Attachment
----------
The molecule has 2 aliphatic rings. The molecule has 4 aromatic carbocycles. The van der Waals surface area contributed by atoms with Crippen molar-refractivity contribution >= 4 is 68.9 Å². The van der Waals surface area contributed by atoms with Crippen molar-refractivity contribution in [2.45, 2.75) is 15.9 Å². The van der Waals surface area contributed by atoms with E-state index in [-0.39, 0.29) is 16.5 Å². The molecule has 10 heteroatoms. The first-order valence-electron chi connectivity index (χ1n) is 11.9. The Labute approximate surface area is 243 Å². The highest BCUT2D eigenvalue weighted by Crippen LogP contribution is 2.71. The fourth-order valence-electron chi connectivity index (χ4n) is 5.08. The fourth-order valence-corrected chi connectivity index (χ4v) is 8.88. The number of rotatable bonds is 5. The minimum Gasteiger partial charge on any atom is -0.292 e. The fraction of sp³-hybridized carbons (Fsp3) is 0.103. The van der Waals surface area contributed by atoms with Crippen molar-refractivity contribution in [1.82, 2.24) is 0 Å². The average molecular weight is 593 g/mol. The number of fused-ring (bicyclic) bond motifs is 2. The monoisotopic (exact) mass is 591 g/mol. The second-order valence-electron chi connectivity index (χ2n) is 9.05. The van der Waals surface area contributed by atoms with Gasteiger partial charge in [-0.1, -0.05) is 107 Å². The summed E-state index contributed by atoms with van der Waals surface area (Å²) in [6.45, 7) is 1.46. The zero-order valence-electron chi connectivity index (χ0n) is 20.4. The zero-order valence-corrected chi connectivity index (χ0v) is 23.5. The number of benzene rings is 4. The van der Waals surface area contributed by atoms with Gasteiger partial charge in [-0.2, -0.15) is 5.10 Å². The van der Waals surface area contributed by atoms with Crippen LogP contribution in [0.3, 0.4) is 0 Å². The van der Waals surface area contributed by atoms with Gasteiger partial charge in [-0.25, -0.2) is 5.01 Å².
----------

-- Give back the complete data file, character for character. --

The molecule has 2 aliphatic rings. The molecule has 4 aromatic carbocycles. The van der Waals surface area contributed by atoms with Crippen molar-refractivity contribution >= 4 is 68.9 Å². The van der Waals surface area contributed by atoms with Crippen molar-refractivity contribution in [2.45, 2.75) is 15.9 Å². The van der Waals surface area contributed by atoms with E-state index in [-0.39, 0.29) is 16.5 Å². The molecule has 10 heteroatoms. The first-order valence-electron chi connectivity index (χ1n) is 11.9. The Labute approximate surface area is 243 Å². The highest BCUT2D eigenvalue weighted by Crippen LogP contribution is 2.71. The fourth-order valence-electron chi connectivity index (χ4n) is 5.08. The fourth-order valence-corrected chi connectivity index (χ4v) is 8.88. The number of rotatable bonds is 5. The minimum Gasteiger partial charge on any atom is -0.292 e. The fraction of sp³-hybridized carbons (Fsp3) is 0.103. The van der Waals surface area contributed by atoms with Crippen molar-refractivity contribution in [1.82, 2.24) is 0 Å². The average molecular weight is 593 g/mol. The number of fused-ring (bicyclic) bond motifs is 2. The monoisotopic (exact) mass is 591 g/mol. The second-order valence-electron chi connectivity index (χ2n) is 9.05. The van der Waals surface area contributed by atoms with Gasteiger partial charge in [-0.1, -0.05) is 107 Å². The summed E-state index contributed by atoms with van der Waals surface area (Å²) in [6.45, 7) is 1.46. The zero-order valence-electron chi connectivity index (χ0n) is 20.4. The zero-order valence-corrected chi connectivity index (χ0v) is 23.5. The number of benzene rings is 4. The van der Waals surface area contributed by atoms with Gasteiger partial charge in [-0.2, -0.15) is 5.10 Å². The van der Waals surface area contributed by atoms with Crippen LogP contribution in [0.3, 0.4) is 0 Å². The van der Waals surface area contributed by atoms with Gasteiger partial charge in [-0.25, -0.2) is 5.01 Å².